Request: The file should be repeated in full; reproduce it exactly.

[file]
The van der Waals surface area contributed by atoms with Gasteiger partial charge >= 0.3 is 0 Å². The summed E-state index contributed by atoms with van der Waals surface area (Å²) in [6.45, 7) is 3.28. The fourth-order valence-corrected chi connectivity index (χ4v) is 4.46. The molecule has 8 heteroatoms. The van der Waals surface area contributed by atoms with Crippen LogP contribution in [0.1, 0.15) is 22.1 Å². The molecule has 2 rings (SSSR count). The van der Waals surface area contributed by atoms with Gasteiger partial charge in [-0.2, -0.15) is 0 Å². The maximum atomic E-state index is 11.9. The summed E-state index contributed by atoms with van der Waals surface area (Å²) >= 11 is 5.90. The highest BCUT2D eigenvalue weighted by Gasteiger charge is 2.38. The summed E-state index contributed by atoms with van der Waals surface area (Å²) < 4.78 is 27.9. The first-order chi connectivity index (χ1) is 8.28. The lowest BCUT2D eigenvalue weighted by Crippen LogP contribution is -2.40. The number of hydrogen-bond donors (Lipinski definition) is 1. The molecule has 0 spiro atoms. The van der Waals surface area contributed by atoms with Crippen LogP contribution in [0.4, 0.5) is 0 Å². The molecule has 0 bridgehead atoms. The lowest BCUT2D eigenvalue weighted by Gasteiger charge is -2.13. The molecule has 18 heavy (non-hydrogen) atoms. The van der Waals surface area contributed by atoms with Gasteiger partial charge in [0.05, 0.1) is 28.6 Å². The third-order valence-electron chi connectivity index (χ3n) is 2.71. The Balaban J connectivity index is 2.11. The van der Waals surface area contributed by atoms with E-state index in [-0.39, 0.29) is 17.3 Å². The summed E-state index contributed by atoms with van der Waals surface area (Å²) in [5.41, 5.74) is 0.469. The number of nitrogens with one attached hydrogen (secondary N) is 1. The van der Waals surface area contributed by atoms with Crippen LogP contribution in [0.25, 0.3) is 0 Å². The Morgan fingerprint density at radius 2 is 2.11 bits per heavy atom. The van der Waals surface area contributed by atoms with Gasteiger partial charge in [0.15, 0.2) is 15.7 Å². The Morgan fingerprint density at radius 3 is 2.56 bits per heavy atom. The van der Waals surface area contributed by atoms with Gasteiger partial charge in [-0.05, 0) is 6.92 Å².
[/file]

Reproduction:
The van der Waals surface area contributed by atoms with Gasteiger partial charge >= 0.3 is 0 Å². The summed E-state index contributed by atoms with van der Waals surface area (Å²) in [6.45, 7) is 3.28. The fourth-order valence-corrected chi connectivity index (χ4v) is 4.46. The molecule has 8 heteroatoms. The van der Waals surface area contributed by atoms with Crippen LogP contribution in [0.1, 0.15) is 22.1 Å². The molecule has 2 rings (SSSR count). The van der Waals surface area contributed by atoms with Gasteiger partial charge in [-0.2, -0.15) is 0 Å². The maximum atomic E-state index is 11.9. The summed E-state index contributed by atoms with van der Waals surface area (Å²) >= 11 is 5.90. The highest BCUT2D eigenvalue weighted by Gasteiger charge is 2.38. The summed E-state index contributed by atoms with van der Waals surface area (Å²) < 4.78 is 27.9. The first-order chi connectivity index (χ1) is 8.28. The lowest BCUT2D eigenvalue weighted by Crippen LogP contribution is -2.40. The number of hydrogen-bond donors (Lipinski definition) is 1. The molecule has 0 spiro atoms. The van der Waals surface area contributed by atoms with Crippen LogP contribution in [0.4, 0.5) is 0 Å². The molecule has 0 bridgehead atoms. The lowest BCUT2D eigenvalue weighted by Gasteiger charge is -2.13. The molecule has 18 heavy (non-hydrogen) atoms. The van der Waals surface area contributed by atoms with Gasteiger partial charge in [0.05, 0.1) is 28.6 Å². The third-order valence-electron chi connectivity index (χ3n) is 2.71. The Balaban J connectivity index is 2.11. The van der Waals surface area contributed by atoms with E-state index in [-0.39, 0.29) is 17.3 Å². The summed E-state index contributed by atoms with van der Waals surface area (Å²) in [5.41, 5.74) is 0.469. The number of nitrogens with one attached hydrogen (secondary N) is 1. The van der Waals surface area contributed by atoms with Crippen LogP contribution in [0.25, 0.3) is 0 Å². The Morgan fingerprint density at radius 2 is 2.11 bits per heavy atom. The van der Waals surface area contributed by atoms with Gasteiger partial charge in [0.15, 0.2) is 15.7 Å². The Morgan fingerprint density at radius 3 is 2.56 bits per heavy atom. The van der Waals surface area contributed by atoms with Gasteiger partial charge in [-0.05, 0) is 6.92 Å².